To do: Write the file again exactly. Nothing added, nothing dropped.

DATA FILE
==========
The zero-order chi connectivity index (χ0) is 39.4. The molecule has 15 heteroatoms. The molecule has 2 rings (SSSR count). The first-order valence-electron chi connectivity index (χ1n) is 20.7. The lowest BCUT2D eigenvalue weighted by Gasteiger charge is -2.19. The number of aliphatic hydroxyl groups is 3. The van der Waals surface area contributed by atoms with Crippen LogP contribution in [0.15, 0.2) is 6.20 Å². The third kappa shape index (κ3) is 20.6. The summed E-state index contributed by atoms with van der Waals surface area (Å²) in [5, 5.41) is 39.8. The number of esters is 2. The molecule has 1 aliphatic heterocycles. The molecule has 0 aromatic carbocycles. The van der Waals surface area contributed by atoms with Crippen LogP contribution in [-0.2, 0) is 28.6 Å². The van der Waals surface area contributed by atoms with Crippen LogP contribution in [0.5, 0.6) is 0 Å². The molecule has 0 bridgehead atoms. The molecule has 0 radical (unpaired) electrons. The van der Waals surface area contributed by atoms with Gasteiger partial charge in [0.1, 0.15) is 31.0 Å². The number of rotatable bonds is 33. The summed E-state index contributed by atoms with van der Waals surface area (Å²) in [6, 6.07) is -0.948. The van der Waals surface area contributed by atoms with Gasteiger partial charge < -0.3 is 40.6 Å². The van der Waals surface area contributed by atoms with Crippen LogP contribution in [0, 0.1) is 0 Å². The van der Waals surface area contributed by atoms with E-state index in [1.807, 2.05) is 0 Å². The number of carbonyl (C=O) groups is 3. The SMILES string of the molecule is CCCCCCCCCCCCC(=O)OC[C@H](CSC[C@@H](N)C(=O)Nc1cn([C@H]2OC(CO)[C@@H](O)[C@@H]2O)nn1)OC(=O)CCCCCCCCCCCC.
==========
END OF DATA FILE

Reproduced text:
The zero-order chi connectivity index (χ0) is 39.4. The molecule has 15 heteroatoms. The molecule has 2 rings (SSSR count). The first-order valence-electron chi connectivity index (χ1n) is 20.7. The lowest BCUT2D eigenvalue weighted by Gasteiger charge is -2.19. The number of aliphatic hydroxyl groups is 3. The van der Waals surface area contributed by atoms with Crippen LogP contribution in [0.15, 0.2) is 6.20 Å². The third kappa shape index (κ3) is 20.6. The summed E-state index contributed by atoms with van der Waals surface area (Å²) in [5, 5.41) is 39.8. The number of esters is 2. The molecule has 1 aliphatic heterocycles. The molecule has 0 aromatic carbocycles. The van der Waals surface area contributed by atoms with Crippen LogP contribution in [-0.2, 0) is 28.6 Å². The van der Waals surface area contributed by atoms with Crippen LogP contribution in [0.5, 0.6) is 0 Å². The molecule has 0 bridgehead atoms. The molecule has 0 radical (unpaired) electrons. The van der Waals surface area contributed by atoms with Gasteiger partial charge in [0.1, 0.15) is 31.0 Å². The number of rotatable bonds is 33. The summed E-state index contributed by atoms with van der Waals surface area (Å²) in [6, 6.07) is -0.948. The van der Waals surface area contributed by atoms with Gasteiger partial charge < -0.3 is 40.6 Å². The van der Waals surface area contributed by atoms with Crippen LogP contribution in [0, 0.1) is 0 Å². The van der Waals surface area contributed by atoms with E-state index in [1.807, 2.05) is 0 Å². The number of carbonyl (C=O) groups is 3. The SMILES string of the molecule is CCCCCCCCCCCCC(=O)OC[C@H](CSC[C@@H](N)C(=O)Nc1cn([C@H]2OC(CO)[C@@H](O)[C@@H]2O)nn1)OC(=O)CCCCCCCCCCCC.